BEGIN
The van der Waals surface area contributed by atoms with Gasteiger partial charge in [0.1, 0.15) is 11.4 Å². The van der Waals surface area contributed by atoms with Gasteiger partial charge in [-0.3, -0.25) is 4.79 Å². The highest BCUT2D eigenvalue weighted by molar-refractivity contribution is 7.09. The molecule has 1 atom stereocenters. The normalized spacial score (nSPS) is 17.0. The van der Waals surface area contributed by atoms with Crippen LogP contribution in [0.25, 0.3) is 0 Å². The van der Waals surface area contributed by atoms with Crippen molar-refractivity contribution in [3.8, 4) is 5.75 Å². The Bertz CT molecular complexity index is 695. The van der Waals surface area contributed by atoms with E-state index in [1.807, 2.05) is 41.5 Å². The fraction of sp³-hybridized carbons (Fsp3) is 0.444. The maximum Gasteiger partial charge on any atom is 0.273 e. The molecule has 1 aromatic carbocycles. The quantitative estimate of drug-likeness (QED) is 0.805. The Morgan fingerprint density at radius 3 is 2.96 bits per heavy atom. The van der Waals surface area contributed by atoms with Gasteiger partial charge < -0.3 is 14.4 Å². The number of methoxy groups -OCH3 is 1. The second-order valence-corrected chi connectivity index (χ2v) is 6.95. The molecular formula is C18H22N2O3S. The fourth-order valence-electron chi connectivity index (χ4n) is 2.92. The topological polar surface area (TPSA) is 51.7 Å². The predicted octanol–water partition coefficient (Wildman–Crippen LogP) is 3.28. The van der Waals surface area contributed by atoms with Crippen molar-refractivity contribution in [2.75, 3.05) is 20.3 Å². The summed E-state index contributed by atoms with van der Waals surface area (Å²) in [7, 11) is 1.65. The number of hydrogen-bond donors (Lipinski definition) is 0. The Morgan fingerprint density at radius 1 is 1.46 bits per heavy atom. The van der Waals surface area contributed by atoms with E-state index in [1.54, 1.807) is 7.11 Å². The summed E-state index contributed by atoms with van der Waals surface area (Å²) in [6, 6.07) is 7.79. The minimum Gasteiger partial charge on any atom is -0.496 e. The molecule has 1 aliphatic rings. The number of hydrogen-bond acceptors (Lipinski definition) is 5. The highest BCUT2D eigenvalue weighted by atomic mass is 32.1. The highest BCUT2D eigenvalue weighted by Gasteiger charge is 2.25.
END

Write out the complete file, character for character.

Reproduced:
The van der Waals surface area contributed by atoms with Gasteiger partial charge in [0.1, 0.15) is 11.4 Å². The van der Waals surface area contributed by atoms with Gasteiger partial charge in [-0.3, -0.25) is 4.79 Å². The highest BCUT2D eigenvalue weighted by molar-refractivity contribution is 7.09. The molecule has 1 atom stereocenters. The normalized spacial score (nSPS) is 17.0. The van der Waals surface area contributed by atoms with Crippen LogP contribution in [0.25, 0.3) is 0 Å². The van der Waals surface area contributed by atoms with Crippen molar-refractivity contribution in [3.8, 4) is 5.75 Å². The Bertz CT molecular complexity index is 695. The van der Waals surface area contributed by atoms with E-state index in [1.807, 2.05) is 41.5 Å². The fraction of sp³-hybridized carbons (Fsp3) is 0.444. The maximum Gasteiger partial charge on any atom is 0.273 e. The molecule has 1 aromatic carbocycles. The quantitative estimate of drug-likeness (QED) is 0.805. The Morgan fingerprint density at radius 3 is 2.96 bits per heavy atom. The van der Waals surface area contributed by atoms with Gasteiger partial charge < -0.3 is 14.4 Å². The number of methoxy groups -OCH3 is 1. The second-order valence-corrected chi connectivity index (χ2v) is 6.95. The molecular formula is C18H22N2O3S. The fourth-order valence-electron chi connectivity index (χ4n) is 2.92. The topological polar surface area (TPSA) is 51.7 Å². The predicted octanol–water partition coefficient (Wildman–Crippen LogP) is 3.28. The van der Waals surface area contributed by atoms with Crippen molar-refractivity contribution in [2.75, 3.05) is 20.3 Å². The summed E-state index contributed by atoms with van der Waals surface area (Å²) in [7, 11) is 1.65. The number of hydrogen-bond donors (Lipinski definition) is 0. The Morgan fingerprint density at radius 1 is 1.46 bits per heavy atom. The van der Waals surface area contributed by atoms with E-state index in [1.54, 1.807) is 7.11 Å². The summed E-state index contributed by atoms with van der Waals surface area (Å²) in [6, 6.07) is 7.79. The minimum Gasteiger partial charge on any atom is -0.496 e. The molecule has 1 aliphatic rings. The number of hydrogen-bond acceptors (Lipinski definition) is 5. The highest BCUT2D eigenvalue weighted by atomic mass is 32.1. The highest BCUT2D eigenvalue weighted by Gasteiger charge is 2.25.